If ever there were evidence needed of the irresponsibility of our politicians, the latest round of climate talks in Bonn, Germany, must surely provide it.
Apparently, unable to work together, leaders of nations have split into three separate camps: rich nations like the United States; industrializing nations like China and India, and those most impacted by the early effects of climate change, such as the Alliance of Small Island States (Aosis).
As the world’s climate deteriorates rapidly, these political clowns bicker and argue. Their only agreement is to meet again in six months for ‘further discussions’. Nothing is ever achieved.
This week the the International Energy Agency has announced that global emissions are now higher than at any time in history. In the fifteen years since Kyoto was adopted, much has been discussed, yet nothing has been achieved. We are continuing to poison our environment at an ever more alarming rate.
Opening the Bonn session, UN climate convention (UNFCCC) executive secretary Christiana Figueres told negotiators that progress depended on ambition – “ambition to support developing countries, ambition to mobilise finance and… ambition to decisively and tangibly reduce emissions according to what science demands”.
By the end, several observers including Tove Maria Ryding of Greenpeace International concluded that ambition had been largely absent.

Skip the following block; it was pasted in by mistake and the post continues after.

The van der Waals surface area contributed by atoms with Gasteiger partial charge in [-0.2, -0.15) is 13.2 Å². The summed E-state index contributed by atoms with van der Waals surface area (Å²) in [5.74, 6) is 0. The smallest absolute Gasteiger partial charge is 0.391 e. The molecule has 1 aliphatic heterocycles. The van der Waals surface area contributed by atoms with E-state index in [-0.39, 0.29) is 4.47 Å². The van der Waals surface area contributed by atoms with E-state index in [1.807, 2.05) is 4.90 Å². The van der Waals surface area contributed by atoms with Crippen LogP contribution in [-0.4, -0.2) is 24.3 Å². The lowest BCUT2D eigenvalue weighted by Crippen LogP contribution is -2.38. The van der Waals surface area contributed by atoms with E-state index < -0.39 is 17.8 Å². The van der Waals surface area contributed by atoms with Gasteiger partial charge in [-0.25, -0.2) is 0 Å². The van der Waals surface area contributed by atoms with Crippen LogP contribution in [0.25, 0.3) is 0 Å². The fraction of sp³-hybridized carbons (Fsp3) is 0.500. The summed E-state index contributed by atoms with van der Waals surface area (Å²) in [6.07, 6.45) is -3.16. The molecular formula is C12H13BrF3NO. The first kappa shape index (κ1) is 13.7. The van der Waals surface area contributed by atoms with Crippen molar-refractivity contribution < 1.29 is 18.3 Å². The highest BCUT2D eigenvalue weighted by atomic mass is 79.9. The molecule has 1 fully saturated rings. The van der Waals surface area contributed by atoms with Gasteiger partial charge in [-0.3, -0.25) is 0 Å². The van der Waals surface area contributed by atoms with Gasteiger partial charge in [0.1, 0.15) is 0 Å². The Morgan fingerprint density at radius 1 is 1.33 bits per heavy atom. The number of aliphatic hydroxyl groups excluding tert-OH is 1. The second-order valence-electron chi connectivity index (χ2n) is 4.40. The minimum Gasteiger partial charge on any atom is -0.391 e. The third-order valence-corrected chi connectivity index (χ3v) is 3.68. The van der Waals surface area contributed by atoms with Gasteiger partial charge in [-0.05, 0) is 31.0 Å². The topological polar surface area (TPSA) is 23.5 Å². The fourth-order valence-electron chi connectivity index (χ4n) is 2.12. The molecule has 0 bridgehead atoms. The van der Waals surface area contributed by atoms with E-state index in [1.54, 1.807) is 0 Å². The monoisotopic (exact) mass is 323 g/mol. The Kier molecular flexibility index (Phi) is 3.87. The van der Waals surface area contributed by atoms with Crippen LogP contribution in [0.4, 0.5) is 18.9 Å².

“It’s absurd to watch governments sit and point fingers and fight like little kids while the scientists explain about the terrifying impacts of climate change,” she said.
It is now obvious that we, the people, cannot rely on our political leaders to solve the major threat to our existence on this planet. They will still be arguing with each other as the sea washes away New York and tornadoes, ten times bigger than the worst ever experienced, ravage the countryside.
The question then remains: what do we, the people, do about it?
The answer is obvious. We’ll do nothing. We’ll still drive our gas-guzzlers, demand more and more fossil fuel energy to power our desires, and complain of the legacy being left for our grandchildren as we purchase yet another big-screen TV (“Well, we don’t have one in the bathroom yet, do we, dear?”)
For that’s our nature. We are the only creature on the planet with the ability to foresee the future, but our innately selfish character prevents us from doing anything to change it.
We are just as much the clowns as the politicians who represent us.
 “Climate talks stall with nations ‘wasting time'” BBC, May 25th 2012